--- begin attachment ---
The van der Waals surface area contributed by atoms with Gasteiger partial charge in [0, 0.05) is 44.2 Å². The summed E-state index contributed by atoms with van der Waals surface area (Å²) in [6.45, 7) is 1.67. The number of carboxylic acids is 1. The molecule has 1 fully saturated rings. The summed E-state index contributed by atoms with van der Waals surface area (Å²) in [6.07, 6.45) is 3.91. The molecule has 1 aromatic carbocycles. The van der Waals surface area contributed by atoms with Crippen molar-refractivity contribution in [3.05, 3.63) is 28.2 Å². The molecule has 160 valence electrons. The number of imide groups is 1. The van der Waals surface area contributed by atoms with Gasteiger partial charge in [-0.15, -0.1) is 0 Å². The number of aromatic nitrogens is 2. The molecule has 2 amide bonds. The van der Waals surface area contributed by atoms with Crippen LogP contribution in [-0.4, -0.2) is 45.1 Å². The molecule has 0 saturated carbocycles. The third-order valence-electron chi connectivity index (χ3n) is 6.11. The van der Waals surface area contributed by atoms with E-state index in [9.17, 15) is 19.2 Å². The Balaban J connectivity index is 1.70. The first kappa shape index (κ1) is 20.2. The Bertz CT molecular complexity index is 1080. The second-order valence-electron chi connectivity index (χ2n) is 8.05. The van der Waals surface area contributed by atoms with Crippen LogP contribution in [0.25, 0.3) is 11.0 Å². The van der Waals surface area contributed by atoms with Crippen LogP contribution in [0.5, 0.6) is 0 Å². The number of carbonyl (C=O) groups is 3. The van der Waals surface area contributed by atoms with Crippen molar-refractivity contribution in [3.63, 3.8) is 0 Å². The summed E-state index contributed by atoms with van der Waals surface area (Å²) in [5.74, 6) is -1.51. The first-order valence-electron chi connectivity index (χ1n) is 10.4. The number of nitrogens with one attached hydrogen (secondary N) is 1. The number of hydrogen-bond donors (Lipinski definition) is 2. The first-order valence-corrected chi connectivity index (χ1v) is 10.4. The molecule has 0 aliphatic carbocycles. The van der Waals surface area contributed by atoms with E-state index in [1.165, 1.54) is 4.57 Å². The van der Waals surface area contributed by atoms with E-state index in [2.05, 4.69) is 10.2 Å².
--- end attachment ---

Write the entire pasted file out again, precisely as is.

The van der Waals surface area contributed by atoms with Gasteiger partial charge in [0, 0.05) is 44.2 Å². The summed E-state index contributed by atoms with van der Waals surface area (Å²) in [6.45, 7) is 1.67. The number of carboxylic acids is 1. The molecule has 1 fully saturated rings. The summed E-state index contributed by atoms with van der Waals surface area (Å²) in [6.07, 6.45) is 3.91. The molecule has 1 aromatic carbocycles. The van der Waals surface area contributed by atoms with Crippen molar-refractivity contribution in [3.05, 3.63) is 28.2 Å². The molecule has 160 valence electrons. The number of imide groups is 1. The van der Waals surface area contributed by atoms with Gasteiger partial charge in [-0.15, -0.1) is 0 Å². The number of aromatic nitrogens is 2. The molecule has 2 amide bonds. The van der Waals surface area contributed by atoms with Crippen LogP contribution in [-0.4, -0.2) is 45.1 Å². The molecule has 0 saturated carbocycles. The third-order valence-electron chi connectivity index (χ3n) is 6.11. The van der Waals surface area contributed by atoms with E-state index in [9.17, 15) is 19.2 Å². The Balaban J connectivity index is 1.70. The first kappa shape index (κ1) is 20.2. The Bertz CT molecular complexity index is 1080. The second-order valence-electron chi connectivity index (χ2n) is 8.05. The van der Waals surface area contributed by atoms with Crippen LogP contribution in [0.25, 0.3) is 11.0 Å². The van der Waals surface area contributed by atoms with Crippen LogP contribution in [0.5, 0.6) is 0 Å². The number of carbonyl (C=O) groups is 3. The van der Waals surface area contributed by atoms with Crippen molar-refractivity contribution in [3.63, 3.8) is 0 Å². The summed E-state index contributed by atoms with van der Waals surface area (Å²) in [5.74, 6) is -1.51. The first-order valence-electron chi connectivity index (χ1n) is 10.4. The number of nitrogens with one attached hydrogen (secondary N) is 1. The number of hydrogen-bond donors (Lipinski definition) is 2. The first-order valence-corrected chi connectivity index (χ1v) is 10.4. The molecule has 0 aliphatic carbocycles. The van der Waals surface area contributed by atoms with E-state index in [1.165, 1.54) is 4.57 Å². The van der Waals surface area contributed by atoms with E-state index in [2.05, 4.69) is 10.2 Å².